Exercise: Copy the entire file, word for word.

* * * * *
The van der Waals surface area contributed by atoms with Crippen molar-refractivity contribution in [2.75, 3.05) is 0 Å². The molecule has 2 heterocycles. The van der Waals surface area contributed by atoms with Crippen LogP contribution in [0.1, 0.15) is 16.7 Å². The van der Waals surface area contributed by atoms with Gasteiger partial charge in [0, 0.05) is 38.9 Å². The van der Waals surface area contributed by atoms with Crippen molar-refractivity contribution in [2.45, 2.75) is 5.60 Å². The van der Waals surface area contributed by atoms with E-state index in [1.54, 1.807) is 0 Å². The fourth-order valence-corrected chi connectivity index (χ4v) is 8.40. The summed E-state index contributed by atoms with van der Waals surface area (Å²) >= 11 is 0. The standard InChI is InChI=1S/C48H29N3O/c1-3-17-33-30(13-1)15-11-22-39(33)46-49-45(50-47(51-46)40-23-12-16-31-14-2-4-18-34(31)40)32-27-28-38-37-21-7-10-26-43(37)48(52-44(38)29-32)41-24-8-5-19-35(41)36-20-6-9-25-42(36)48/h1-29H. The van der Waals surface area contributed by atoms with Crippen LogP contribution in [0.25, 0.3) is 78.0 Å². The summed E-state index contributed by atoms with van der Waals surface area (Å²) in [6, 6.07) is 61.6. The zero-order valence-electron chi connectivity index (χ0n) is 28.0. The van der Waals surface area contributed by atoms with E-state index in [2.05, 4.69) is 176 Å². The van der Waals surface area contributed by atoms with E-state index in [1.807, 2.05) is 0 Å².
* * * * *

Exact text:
The van der Waals surface area contributed by atoms with Crippen molar-refractivity contribution in [2.75, 3.05) is 0 Å². The molecule has 2 heterocycles. The van der Waals surface area contributed by atoms with Crippen LogP contribution in [0.1, 0.15) is 16.7 Å². The van der Waals surface area contributed by atoms with Gasteiger partial charge in [0, 0.05) is 38.9 Å². The van der Waals surface area contributed by atoms with Crippen molar-refractivity contribution in [2.45, 2.75) is 5.60 Å². The van der Waals surface area contributed by atoms with E-state index in [1.54, 1.807) is 0 Å². The fourth-order valence-corrected chi connectivity index (χ4v) is 8.40. The summed E-state index contributed by atoms with van der Waals surface area (Å²) >= 11 is 0. The standard InChI is InChI=1S/C48H29N3O/c1-3-17-33-30(13-1)15-11-22-39(33)46-49-45(50-47(51-46)40-23-12-16-31-14-2-4-18-34(31)40)32-27-28-38-37-21-7-10-26-43(37)48(52-44(38)29-32)41-24-8-5-19-35(41)36-20-6-9-25-42(36)48/h1-29H. The van der Waals surface area contributed by atoms with Crippen LogP contribution in [0.25, 0.3) is 78.0 Å². The summed E-state index contributed by atoms with van der Waals surface area (Å²) in [6, 6.07) is 61.6. The zero-order valence-electron chi connectivity index (χ0n) is 28.0. The van der Waals surface area contributed by atoms with E-state index in [2.05, 4.69) is 176 Å². The van der Waals surface area contributed by atoms with E-state index in [1.807, 2.05) is 0 Å².